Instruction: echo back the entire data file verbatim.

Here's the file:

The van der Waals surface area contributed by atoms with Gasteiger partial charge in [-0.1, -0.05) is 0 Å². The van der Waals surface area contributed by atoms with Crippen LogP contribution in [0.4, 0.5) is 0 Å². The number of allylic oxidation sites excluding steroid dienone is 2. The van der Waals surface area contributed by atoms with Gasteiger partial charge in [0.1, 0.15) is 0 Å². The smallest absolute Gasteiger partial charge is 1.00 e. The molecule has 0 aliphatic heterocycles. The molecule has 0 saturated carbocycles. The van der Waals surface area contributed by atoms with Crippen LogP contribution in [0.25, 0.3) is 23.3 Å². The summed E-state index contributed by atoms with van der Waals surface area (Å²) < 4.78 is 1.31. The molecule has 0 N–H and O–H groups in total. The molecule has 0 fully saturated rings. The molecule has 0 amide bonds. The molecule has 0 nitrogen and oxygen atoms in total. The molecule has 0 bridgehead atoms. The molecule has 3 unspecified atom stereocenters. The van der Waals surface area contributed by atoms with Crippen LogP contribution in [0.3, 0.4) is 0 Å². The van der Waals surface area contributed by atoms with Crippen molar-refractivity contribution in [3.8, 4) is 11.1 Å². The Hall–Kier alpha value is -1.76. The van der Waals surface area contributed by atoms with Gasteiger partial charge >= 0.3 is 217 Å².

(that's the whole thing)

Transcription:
The van der Waals surface area contributed by atoms with Gasteiger partial charge in [-0.1, -0.05) is 0 Å². The van der Waals surface area contributed by atoms with Crippen LogP contribution in [0.4, 0.5) is 0 Å². The number of allylic oxidation sites excluding steroid dienone is 2. The van der Waals surface area contributed by atoms with Gasteiger partial charge in [0.1, 0.15) is 0 Å². The smallest absolute Gasteiger partial charge is 1.00 e. The molecule has 0 aliphatic heterocycles. The molecule has 0 saturated carbocycles. The van der Waals surface area contributed by atoms with Crippen LogP contribution in [0.25, 0.3) is 23.3 Å². The summed E-state index contributed by atoms with van der Waals surface area (Å²) < 4.78 is 1.31. The molecule has 0 N–H and O–H groups in total. The molecule has 0 fully saturated rings. The molecule has 0 amide bonds. The molecule has 0 nitrogen and oxygen atoms in total. The molecule has 0 bridgehead atoms. The molecule has 3 unspecified atom stereocenters. The van der Waals surface area contributed by atoms with Crippen LogP contribution in [0.3, 0.4) is 0 Å². The van der Waals surface area contributed by atoms with Crippen molar-refractivity contribution in [3.8, 4) is 11.1 Å². The Hall–Kier alpha value is -1.76. The van der Waals surface area contributed by atoms with Gasteiger partial charge >= 0.3 is 217 Å².